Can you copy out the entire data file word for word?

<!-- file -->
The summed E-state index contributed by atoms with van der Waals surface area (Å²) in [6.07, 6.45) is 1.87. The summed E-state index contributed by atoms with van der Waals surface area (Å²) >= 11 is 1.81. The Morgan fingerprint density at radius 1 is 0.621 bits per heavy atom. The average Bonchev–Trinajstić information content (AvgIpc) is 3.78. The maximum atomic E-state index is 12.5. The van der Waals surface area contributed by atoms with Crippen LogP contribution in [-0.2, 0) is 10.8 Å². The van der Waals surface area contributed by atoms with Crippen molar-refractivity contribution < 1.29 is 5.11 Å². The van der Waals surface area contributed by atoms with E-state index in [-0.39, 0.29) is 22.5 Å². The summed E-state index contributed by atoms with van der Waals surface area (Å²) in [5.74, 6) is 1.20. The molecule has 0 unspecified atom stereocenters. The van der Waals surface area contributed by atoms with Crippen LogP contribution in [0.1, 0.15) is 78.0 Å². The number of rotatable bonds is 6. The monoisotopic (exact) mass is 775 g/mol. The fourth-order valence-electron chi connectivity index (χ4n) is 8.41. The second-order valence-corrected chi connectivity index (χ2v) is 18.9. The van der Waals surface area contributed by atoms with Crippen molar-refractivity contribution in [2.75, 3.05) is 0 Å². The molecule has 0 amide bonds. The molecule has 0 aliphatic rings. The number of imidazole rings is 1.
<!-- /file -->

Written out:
The summed E-state index contributed by atoms with van der Waals surface area (Å²) in [6.07, 6.45) is 1.87. The summed E-state index contributed by atoms with van der Waals surface area (Å²) >= 11 is 1.81. The Morgan fingerprint density at radius 1 is 0.621 bits per heavy atom. The average Bonchev–Trinajstić information content (AvgIpc) is 3.78. The maximum atomic E-state index is 12.5. The van der Waals surface area contributed by atoms with Crippen LogP contribution in [-0.2, 0) is 10.8 Å². The van der Waals surface area contributed by atoms with Crippen molar-refractivity contribution < 1.29 is 5.11 Å². The van der Waals surface area contributed by atoms with E-state index in [-0.39, 0.29) is 22.5 Å². The summed E-state index contributed by atoms with van der Waals surface area (Å²) in [5.74, 6) is 1.20. The molecule has 0 unspecified atom stereocenters. The van der Waals surface area contributed by atoms with Crippen LogP contribution in [0.1, 0.15) is 78.0 Å². The number of rotatable bonds is 6. The monoisotopic (exact) mass is 775 g/mol. The fourth-order valence-electron chi connectivity index (χ4n) is 8.41. The second-order valence-corrected chi connectivity index (χ2v) is 18.9. The van der Waals surface area contributed by atoms with Crippen molar-refractivity contribution in [2.75, 3.05) is 0 Å². The molecule has 0 amide bonds. The molecule has 0 aliphatic rings. The number of imidazole rings is 1.